"You may ask me: 'But, does God exist? And if he exists does he really concern himself with us? Can we reach him?' It is, indeed, true that we cannot place God on the table, we cannot touch him or pick him up like an ordinary object. We must rediscover our capacity to perceive God, a capacity that exists within us"
"Remember that you are dust, and to dust you shall return." In these revealing words, we are drawn toward an awareness of God's presence through the realization of our human finitude and dependence on the Other who is our origin and source of life.
GLADE PARK, CO (Catholic Online) -- St. Teresa of Avila, the great mystic and Doctor of Prayer, lamented of the lack of self-knowledge which is so often a symptom of carelessness and disregard for an understanding of the reality of human existence: "It is no small pity, and would cause us no little shame, that, through our own fault, we do not understand ourselves, or know who we are. Would it not be a sign of great ignorance, my daughters, if a person were asked who he was, and could not say, . . .Â
"Though that is great stupidity, our own is incomparably greater if we make no attempt to discover what we are, and only know that we are living in these bodies, and have a vague idea, because we have heard it and because our Faith tells us so, that we possess souls. . . . All our interest is centered in the rough setting of the diamond, and the outer wall of the castle -- that is to say, in these bodies of ours" (Interior Castle 4).
We do not have to look long nor hard at contemporary society before something very disturbing is brought to light. There are millions of people whose lives are filled to the brim with clutter and bustle, with technology and media and Internet, with friends and dinner engagements and weekend getaway plans, whose interest is keenly centered on the sights, sounds and pleasures of physical existence. All attention is focused on the "rough setting of the diamond."
As Pope Benedict XVI has frequently noted, the sad tragedy of today is that man often lives as if God does not exist; he does not direct his life by an awareness of God's constant presence. Thus man has forgotten the reality in which he is immersed: God, by his power, knowledge and essence, is unceasingly and mysteriously present to each of us, aware of each and every intimate and hidden thought within our hearts. While this type of indescribable closeness between Creator and creature is beyond human understanding, those who have been touched by it are nonetheless certain it is real.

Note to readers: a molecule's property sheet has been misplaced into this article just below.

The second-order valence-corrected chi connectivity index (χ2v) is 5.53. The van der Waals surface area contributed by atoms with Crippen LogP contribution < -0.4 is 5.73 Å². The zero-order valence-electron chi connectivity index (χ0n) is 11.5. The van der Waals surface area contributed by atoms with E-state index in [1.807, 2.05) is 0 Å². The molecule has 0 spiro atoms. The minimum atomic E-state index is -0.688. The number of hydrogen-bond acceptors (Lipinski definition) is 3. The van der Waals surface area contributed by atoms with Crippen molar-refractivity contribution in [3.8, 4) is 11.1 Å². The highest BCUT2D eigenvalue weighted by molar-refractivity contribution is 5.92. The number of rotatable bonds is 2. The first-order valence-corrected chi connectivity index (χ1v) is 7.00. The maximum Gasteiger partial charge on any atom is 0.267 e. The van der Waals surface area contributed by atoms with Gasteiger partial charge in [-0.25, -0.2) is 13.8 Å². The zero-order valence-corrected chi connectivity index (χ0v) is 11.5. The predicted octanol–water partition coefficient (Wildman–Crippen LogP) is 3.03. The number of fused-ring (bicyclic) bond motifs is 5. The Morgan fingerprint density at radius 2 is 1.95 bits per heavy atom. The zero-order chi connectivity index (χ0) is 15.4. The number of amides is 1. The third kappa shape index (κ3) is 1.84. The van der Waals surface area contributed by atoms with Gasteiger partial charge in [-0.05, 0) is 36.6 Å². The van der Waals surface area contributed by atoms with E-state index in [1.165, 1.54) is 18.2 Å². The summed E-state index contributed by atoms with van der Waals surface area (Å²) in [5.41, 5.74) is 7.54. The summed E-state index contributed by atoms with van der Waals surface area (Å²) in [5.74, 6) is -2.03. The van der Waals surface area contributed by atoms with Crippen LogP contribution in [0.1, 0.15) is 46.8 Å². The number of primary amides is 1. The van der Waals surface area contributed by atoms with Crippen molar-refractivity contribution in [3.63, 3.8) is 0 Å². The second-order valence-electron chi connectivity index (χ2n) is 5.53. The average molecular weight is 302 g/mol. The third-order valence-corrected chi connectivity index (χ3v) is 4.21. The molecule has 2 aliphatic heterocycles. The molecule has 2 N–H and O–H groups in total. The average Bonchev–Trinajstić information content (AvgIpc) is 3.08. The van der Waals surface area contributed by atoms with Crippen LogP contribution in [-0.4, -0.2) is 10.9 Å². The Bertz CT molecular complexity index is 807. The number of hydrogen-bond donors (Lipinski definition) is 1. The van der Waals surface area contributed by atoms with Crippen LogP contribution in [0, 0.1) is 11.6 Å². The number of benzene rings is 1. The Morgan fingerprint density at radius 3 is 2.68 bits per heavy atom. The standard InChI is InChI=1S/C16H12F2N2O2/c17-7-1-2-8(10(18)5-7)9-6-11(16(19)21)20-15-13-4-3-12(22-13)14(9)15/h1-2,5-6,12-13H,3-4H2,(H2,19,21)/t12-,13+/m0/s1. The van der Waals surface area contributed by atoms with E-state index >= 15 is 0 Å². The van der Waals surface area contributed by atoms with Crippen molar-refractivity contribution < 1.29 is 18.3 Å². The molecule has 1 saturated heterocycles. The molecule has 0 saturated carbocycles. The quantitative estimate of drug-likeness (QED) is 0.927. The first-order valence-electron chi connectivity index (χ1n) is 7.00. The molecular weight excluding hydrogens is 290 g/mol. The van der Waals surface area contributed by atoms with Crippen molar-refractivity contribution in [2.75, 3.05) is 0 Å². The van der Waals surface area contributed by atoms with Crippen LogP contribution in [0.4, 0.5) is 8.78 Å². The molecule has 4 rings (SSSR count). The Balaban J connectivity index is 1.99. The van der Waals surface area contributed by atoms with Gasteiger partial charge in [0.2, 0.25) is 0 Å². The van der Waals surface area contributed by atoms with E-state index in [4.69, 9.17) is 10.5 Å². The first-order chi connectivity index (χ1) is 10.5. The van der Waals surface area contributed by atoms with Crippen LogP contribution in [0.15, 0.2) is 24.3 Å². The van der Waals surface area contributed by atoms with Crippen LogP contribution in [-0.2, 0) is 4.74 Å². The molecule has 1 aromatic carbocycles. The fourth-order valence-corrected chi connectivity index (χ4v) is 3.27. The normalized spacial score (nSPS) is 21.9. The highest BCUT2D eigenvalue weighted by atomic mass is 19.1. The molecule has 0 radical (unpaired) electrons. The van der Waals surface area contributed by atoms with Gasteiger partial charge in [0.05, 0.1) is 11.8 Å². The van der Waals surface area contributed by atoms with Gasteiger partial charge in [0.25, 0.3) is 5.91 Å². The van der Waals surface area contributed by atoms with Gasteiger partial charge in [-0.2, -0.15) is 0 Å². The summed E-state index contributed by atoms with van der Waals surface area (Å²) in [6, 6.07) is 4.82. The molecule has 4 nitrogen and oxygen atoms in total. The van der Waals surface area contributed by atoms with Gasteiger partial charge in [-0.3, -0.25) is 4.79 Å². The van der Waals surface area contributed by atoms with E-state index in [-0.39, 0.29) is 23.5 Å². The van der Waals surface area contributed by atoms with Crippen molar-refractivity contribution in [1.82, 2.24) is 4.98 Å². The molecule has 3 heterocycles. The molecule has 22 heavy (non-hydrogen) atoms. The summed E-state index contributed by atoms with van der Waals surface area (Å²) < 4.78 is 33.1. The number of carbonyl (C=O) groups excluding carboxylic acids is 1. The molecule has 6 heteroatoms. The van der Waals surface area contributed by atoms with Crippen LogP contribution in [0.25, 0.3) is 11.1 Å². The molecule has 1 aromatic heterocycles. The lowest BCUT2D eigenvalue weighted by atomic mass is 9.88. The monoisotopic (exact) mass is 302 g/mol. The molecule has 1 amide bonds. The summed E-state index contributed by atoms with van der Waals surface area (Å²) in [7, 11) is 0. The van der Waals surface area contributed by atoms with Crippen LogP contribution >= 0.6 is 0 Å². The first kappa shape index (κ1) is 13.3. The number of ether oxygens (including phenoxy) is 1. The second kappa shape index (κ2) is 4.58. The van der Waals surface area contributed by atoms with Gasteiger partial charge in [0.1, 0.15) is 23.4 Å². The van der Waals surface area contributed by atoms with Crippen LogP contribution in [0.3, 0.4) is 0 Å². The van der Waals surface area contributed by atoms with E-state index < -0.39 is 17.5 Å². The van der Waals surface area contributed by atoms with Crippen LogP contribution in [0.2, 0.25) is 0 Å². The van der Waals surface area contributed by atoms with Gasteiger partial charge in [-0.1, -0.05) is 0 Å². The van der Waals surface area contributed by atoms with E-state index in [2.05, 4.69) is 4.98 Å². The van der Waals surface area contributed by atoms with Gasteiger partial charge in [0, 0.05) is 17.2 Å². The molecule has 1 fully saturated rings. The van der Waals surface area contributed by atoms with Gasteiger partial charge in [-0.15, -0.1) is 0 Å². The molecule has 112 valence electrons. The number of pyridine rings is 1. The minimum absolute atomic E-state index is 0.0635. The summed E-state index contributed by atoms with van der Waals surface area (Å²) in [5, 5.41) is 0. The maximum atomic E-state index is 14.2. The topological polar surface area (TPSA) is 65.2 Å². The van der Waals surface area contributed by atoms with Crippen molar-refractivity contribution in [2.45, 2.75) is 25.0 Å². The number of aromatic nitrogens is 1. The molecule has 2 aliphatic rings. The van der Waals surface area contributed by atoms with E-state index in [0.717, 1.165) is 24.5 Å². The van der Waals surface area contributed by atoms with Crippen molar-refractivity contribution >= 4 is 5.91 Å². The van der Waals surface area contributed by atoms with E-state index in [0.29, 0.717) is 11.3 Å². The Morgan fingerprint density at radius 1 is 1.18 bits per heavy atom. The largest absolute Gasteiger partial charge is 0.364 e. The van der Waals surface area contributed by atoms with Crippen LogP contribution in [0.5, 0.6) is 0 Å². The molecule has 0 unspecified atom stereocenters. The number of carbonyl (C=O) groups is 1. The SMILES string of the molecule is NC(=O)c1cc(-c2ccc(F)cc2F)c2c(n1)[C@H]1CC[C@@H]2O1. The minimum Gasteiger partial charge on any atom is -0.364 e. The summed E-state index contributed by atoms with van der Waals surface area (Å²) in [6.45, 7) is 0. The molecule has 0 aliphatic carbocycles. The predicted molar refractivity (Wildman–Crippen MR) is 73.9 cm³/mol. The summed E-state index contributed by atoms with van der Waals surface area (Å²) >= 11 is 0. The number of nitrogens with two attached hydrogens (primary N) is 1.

Fr. Moynihan, in his book The Experience of God's Presence, writes: "Awareness of God, whether it come to us thus by a dazzling rending of the heavens or through the gentle whisper of His voice in our conscience, is at the beginning and end of our spiritual life, at the beginning and end of all religion. It is the root of what is truly the most radical division of mankind, one which Holy Scripture constantly reverts, that between the 'wise' who keep God before their eyes and the 'fools' who ignore him" (8).
An awareness of God is at the heart of repentance and conversion; it marks the beginning of a doorway to the sacred in which our perception of reality is clarified, and in which the muddied waters of a long ignored self-knowledge are rinsed clean by the divine impulses of the Holy Spirit, as we thus begin to gaze upon ourselves through the lens of truth as men and women created in God's image and likeness. In the experience of God's sublime immanence, one in which we come to understand that God is indeed more present to us than we ourselves are to other created objects, an entirely new form of existence unfolds before us: we "see"; we feel; we know. As a feather is gently carried off by the wind, we move and breathe and live in the Spirit, docile and attentive to his unending currents of love.
Ash Wednesday: Rediscover The Capacity To Perceive God
Ultimately, the purpose of Lent is to draw us more deeply into the experience of God's presence as an Eucharistic people through an acknowledgment of our sins and failings: by accepting what we have done and what we have failed to do, drawn deeply into repentance, we seek God's abundant, healing and regenerative mercy.
Thus we hear our call to sanctity and holiness, and embrace our life mission to become "little Christ's" as we enter into the Paschal Mystery of our Lord, that we may be re-created and transformed into Him whom we receive at the Paschal Banquet. Moved to acknowledge in freedom and love God's gift of himself, we fall into his compassionate arms, living in him and through him and with him, sharing in his own supernatural life as members of the divine family. At the end of this journey, is the Resurrection of Christ celebrated at the Easter Vigil: the consummation of every hope and desire. Yet this path to be traveled must begin with an awareness of God.